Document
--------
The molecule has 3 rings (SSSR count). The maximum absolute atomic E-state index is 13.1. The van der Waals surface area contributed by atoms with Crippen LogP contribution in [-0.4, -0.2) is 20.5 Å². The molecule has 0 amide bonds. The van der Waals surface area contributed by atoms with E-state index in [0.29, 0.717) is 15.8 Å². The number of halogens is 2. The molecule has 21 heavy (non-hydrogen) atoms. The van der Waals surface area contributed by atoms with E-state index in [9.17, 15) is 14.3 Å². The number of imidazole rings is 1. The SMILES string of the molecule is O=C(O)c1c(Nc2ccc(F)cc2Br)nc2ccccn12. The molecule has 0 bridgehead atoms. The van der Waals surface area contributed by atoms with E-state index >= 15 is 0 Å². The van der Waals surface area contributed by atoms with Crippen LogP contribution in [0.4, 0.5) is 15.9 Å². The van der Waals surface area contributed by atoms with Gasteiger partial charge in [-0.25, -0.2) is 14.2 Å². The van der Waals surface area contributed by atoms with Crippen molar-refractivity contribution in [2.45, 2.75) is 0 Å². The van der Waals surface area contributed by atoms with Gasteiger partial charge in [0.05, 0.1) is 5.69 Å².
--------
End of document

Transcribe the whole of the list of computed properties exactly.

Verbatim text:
The molecule has 3 rings (SSSR count). The maximum absolute atomic E-state index is 13.1. The van der Waals surface area contributed by atoms with Crippen LogP contribution in [-0.4, -0.2) is 20.5 Å². The molecule has 0 amide bonds. The van der Waals surface area contributed by atoms with E-state index in [0.29, 0.717) is 15.8 Å². The number of halogens is 2. The molecule has 21 heavy (non-hydrogen) atoms. The van der Waals surface area contributed by atoms with E-state index in [9.17, 15) is 14.3 Å². The number of imidazole rings is 1. The SMILES string of the molecule is O=C(O)c1c(Nc2ccc(F)cc2Br)nc2ccccn12. The molecule has 0 bridgehead atoms. The van der Waals surface area contributed by atoms with E-state index >= 15 is 0 Å². The van der Waals surface area contributed by atoms with Crippen LogP contribution in [0.4, 0.5) is 15.9 Å². The van der Waals surface area contributed by atoms with Gasteiger partial charge in [-0.25, -0.2) is 14.2 Å². The van der Waals surface area contributed by atoms with Crippen molar-refractivity contribution in [2.45, 2.75) is 0 Å². The van der Waals surface area contributed by atoms with Gasteiger partial charge in [0.05, 0.1) is 5.69 Å².